MAY 24 Blogger CB Forgotston ridicules the recent PR campaign by the state GOP in the wake of a legislative auditor's request to both major parties. The GOP (apparently unaware that the Dems got the same request) started yammering about being targeted because it had "killed" a tax increase. CB finds that laughable, but it's also pretty funny that the GOP was comparing this episode to the IRS scandal (Because the President has so much to do with our state auditor. Right?).
MAY 24 Politico details some recent fund-raising efforts by Sen. David Vitter, which have raised the question of his future political plans. This time, it is a $5,000 per head "bayou weekend" that includes "Cajun cooking" and an all-caps "alligator hunt," the story reports. Funds raised go to a super PAC that can spend money to support Vitter in federal or state races, the story points out.
MAY 24 The pink building on Royal in the quarter was sold at a sheriff's sale Thursday, this Picayune story reports. An injunction that would have halted the sale wasn't enforced because the family failed to post a $150,000 bond, the story reports. So the owner of the mortgages on the building bought it, for nearly $7 million. Now the feuding family will have to negotiate with that company to get a lease on the building that has housed their business for close to 60 years.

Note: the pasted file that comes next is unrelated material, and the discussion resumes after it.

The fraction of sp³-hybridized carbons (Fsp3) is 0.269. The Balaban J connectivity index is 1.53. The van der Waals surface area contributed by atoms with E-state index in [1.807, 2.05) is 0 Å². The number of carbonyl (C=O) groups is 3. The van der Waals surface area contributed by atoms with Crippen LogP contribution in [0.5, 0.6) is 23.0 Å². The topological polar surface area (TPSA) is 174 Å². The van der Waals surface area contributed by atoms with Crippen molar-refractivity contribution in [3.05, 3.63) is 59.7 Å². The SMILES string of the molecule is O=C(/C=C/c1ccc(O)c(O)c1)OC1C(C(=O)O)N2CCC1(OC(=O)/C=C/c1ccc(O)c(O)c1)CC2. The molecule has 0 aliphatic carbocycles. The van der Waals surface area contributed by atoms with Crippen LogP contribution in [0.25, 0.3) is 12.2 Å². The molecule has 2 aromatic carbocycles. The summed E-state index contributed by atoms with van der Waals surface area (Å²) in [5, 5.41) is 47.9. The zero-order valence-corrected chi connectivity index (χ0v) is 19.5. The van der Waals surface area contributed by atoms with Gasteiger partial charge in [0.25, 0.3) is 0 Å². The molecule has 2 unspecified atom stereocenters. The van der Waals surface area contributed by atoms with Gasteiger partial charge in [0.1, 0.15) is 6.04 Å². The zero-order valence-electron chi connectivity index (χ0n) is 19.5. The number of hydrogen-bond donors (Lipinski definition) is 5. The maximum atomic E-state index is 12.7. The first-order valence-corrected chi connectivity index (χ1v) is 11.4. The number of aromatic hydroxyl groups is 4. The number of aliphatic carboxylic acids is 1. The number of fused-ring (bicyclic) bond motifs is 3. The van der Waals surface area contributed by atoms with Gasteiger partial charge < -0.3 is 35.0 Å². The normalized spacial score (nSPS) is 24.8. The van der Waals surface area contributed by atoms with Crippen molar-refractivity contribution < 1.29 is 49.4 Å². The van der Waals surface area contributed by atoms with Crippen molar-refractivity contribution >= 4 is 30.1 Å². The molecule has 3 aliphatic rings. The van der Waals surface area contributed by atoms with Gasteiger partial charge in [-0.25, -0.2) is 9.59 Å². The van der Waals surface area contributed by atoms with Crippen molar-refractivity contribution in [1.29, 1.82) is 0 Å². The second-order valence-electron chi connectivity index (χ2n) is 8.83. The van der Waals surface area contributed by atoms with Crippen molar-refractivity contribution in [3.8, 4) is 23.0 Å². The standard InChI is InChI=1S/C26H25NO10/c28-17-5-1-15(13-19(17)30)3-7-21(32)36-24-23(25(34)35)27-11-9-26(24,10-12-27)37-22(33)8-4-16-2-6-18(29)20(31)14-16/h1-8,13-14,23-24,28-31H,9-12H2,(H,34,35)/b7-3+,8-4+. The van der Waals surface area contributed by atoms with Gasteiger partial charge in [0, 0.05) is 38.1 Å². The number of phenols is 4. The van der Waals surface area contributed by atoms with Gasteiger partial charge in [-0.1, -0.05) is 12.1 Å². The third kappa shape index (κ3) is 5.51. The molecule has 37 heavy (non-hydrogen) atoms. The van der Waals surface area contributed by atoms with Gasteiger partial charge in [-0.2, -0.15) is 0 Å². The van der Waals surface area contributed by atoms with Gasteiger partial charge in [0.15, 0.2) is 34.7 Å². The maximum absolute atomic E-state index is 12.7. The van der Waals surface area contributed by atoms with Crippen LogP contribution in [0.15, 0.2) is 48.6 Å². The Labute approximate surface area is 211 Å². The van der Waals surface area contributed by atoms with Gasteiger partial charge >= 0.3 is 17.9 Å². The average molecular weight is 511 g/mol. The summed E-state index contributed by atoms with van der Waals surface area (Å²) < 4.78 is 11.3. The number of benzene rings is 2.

MAY 23 This post in Louisiana Voice tells us about a bill by a Winnsboro lege that would require all public high school students to take at least one Course Choice online class in order to graduate. (What?) Blogger Tom Aswell says it's a monument to "waste and corruption," especially in light of the problems he's exposed with the program in recent weeks. Idaho had a similar program, but voters removed it by a 2-1 margin, Aswell says.
There will soon be a whole lot of shakin’ going on at Benny’s Sportshack Supplement Depot, a new concept by Opelousas native Benny Nele. Located at 2002 Johnston St., the supplement shop, smoothie bar and café, featuring hot off the press paninis and wraps, plans to open in late May.
Philip deMahy Sr., a once respected New Iberia ad exec, was sentenced May 2 to spend the next two years (he faced up to 100 years) in a state penitentiary after state and federal investigators found dozens of images depicting children engaged in lewd sexual acts on his personal computer.